‘A nail-biting cold-war thriller, set against the desperate Apollo mission that never really happened… or did it?’ – that’s how director James Cameron billed Chris Hadfield’s debut fiction novel, The Apollo Murders, which takes place amidst the final years of the Space Race and the fraught relations between America and the Soviet Union. It’s high praise and it’s entirely merited. Anyone who’s a fan of Hadfield’s non-fiction writing will know that he’s an exceptionally intelligent and accomplished pilot and astronaut, and now – thanks to this book – he can add successful novelist to his seemingly endless list of achievements.
The Apollo Murders begins with an American crew prepping for a flight to the moon. To the outside world, this is an awe-inspiring operation of interplanetary and geological importance but the three astronauts – Chad, Luke and Michael – have also been tasked with a secondary objective, a clandestine top-secret lunar assignment that pits them against their Soviet rivals. With the crew blasting into space, Houston flight controller Kazimieras ‘Kaz’ Zemeckis is our eyes and ears on the ground. After a suspicious death prior to take-off and further abnormalities as the crew embark on their mission, Kaz begins to suspect that not everyone on board Apollo 18 is quite who they appear to be. Suddenly, it’s not just the Russians who pose a threat to the NASA mission, and when you’re stuck in space, 250 million miles from home and 250 million miles from help, that’s a real problem.
For the first quarter of The Apollo Murders, I was worried this book might be too much of a slow burn. Hadfield’s experience as an astronaut gives him the ability to portray exactly what it’s like for a crew in the run-up to a space mission but the technical detail can be overwhelming for a space layman. Thankfully, when the spacecraft begins its ascent towards the moon, the tense, dangerous and claustrophobic nature of the situation starts to ramp up. Hadfield puts readers right there with the three American astronauts; we experience the way their bodies react to the change in atmosphere, we feel the awe and spikes of adrenaline as the countless simulations finally become a reality. Most importantly, we get a real, honest sense of the simultaneous responsibility and power they wrestle with, as they have to make life or death decisions with little time to think things through. It’s both exhilarating and terrifying, and the technical detail that felt so overwhelming at the beginning becomes the book’s biggest strength.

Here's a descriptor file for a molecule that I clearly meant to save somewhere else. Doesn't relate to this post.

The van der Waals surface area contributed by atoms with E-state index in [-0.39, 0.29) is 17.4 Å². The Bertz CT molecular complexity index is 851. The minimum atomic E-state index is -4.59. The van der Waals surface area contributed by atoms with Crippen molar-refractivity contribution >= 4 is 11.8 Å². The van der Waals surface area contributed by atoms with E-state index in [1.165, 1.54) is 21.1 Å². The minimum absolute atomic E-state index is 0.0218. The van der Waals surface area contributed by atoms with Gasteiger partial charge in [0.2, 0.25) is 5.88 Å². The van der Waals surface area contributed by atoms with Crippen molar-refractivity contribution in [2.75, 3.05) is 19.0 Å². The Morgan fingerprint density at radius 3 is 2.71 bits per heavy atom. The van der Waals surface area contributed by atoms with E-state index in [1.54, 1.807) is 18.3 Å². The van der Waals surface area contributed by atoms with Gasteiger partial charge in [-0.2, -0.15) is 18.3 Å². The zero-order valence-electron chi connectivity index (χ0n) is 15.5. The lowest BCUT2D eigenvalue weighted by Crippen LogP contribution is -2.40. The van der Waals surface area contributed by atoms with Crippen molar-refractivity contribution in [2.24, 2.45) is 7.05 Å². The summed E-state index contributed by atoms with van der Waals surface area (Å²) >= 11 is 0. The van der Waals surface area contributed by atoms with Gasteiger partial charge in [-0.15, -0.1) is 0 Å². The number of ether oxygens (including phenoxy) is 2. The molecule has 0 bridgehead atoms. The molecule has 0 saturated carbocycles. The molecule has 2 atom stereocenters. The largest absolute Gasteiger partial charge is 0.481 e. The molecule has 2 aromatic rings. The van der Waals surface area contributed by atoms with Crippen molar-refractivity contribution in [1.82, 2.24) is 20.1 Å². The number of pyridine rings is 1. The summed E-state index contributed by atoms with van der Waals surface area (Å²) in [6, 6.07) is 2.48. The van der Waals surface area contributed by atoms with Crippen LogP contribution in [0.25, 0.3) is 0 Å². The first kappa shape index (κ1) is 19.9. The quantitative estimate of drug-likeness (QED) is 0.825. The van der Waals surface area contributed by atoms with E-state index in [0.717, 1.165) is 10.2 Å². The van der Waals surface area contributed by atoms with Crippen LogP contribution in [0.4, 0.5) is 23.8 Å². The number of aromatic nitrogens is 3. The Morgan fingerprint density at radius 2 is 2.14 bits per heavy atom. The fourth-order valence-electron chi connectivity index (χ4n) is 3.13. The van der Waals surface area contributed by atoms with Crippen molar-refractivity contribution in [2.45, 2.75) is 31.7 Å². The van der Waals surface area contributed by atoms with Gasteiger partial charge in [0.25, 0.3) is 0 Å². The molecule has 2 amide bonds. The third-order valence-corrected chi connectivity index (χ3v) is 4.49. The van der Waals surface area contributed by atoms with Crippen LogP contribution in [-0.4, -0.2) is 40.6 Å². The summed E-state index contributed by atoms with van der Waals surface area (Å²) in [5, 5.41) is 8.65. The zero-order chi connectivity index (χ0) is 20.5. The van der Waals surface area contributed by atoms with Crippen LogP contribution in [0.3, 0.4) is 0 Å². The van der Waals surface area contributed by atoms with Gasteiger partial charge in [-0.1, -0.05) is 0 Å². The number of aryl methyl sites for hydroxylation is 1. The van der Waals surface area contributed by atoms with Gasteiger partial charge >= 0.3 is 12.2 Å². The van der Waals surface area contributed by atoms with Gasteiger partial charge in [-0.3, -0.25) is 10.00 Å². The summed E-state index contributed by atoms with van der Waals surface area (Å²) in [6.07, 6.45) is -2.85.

Whilst Kaz – an intriguing, smart and self-deprecatingly likeable character – initially seems as if he’ll be the book’s protagonist, The Apollo Murders actually moves constantly between earth and space, from the Americans to the Soviets, from the astronauts to the ground controllers to the heads of various intelligence agencies, which gives the book an even more expansive feel – as if soaring through space on a time sensitive mission wasn’t vast enough. Hadfield captures the Cold War tensions perfectly, the anxiety and arrogance that radiates from both sides as they race to achieve dominance in space exploration and capability first. Yet he never forgets that this is ultimately a thriller and a good thriller needs to throw plenty of twists and turns at its readers, which this book does with cunning, intricate little curveballs that have the characters scratching their heads and scrambling to make sense of what’s really afoot.
Bolstered by Chris Hadfield’s intimate knowledge of space travel and his first-hand experience of what being an astronaut is really like, The Apollo Murders is a superior space thriller that has so much tension and suspense you’ll need to take a big, shaky breath when you reach the end.
The Apollo Murders was published by Quercus on 12 October 2021